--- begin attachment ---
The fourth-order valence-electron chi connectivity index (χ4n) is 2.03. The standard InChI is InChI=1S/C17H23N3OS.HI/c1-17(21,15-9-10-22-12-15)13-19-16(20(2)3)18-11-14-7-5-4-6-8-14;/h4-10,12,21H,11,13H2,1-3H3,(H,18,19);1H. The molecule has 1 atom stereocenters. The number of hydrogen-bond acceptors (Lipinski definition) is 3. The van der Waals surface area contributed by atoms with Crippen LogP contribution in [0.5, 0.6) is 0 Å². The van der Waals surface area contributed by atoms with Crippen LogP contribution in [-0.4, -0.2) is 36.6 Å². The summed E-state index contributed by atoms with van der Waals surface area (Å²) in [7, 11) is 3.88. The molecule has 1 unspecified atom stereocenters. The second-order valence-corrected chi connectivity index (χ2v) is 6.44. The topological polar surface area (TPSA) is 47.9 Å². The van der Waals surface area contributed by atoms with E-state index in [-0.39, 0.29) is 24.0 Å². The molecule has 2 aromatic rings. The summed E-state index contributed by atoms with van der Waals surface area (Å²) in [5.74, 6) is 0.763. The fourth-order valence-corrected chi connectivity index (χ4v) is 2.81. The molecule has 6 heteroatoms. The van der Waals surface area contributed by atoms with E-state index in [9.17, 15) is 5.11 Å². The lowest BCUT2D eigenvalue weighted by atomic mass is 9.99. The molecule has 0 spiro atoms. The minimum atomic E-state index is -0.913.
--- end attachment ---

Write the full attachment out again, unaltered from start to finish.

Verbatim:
The fourth-order valence-electron chi connectivity index (χ4n) is 2.03. The standard InChI is InChI=1S/C17H23N3OS.HI/c1-17(21,15-9-10-22-12-15)13-19-16(20(2)3)18-11-14-7-5-4-6-8-14;/h4-10,12,21H,11,13H2,1-3H3,(H,18,19);1H. The molecule has 1 atom stereocenters. The number of hydrogen-bond acceptors (Lipinski definition) is 3. The van der Waals surface area contributed by atoms with Crippen LogP contribution in [0.5, 0.6) is 0 Å². The van der Waals surface area contributed by atoms with Crippen LogP contribution in [-0.4, -0.2) is 36.6 Å². The summed E-state index contributed by atoms with van der Waals surface area (Å²) in [7, 11) is 3.88. The molecule has 1 unspecified atom stereocenters. The second-order valence-corrected chi connectivity index (χ2v) is 6.44. The topological polar surface area (TPSA) is 47.9 Å². The van der Waals surface area contributed by atoms with E-state index in [-0.39, 0.29) is 24.0 Å². The molecule has 2 aromatic rings. The summed E-state index contributed by atoms with van der Waals surface area (Å²) in [5.74, 6) is 0.763. The fourth-order valence-corrected chi connectivity index (χ4v) is 2.81. The molecule has 6 heteroatoms. The van der Waals surface area contributed by atoms with E-state index in [9.17, 15) is 5.11 Å². The lowest BCUT2D eigenvalue weighted by atomic mass is 9.99. The molecule has 0 spiro atoms. The minimum atomic E-state index is -0.913.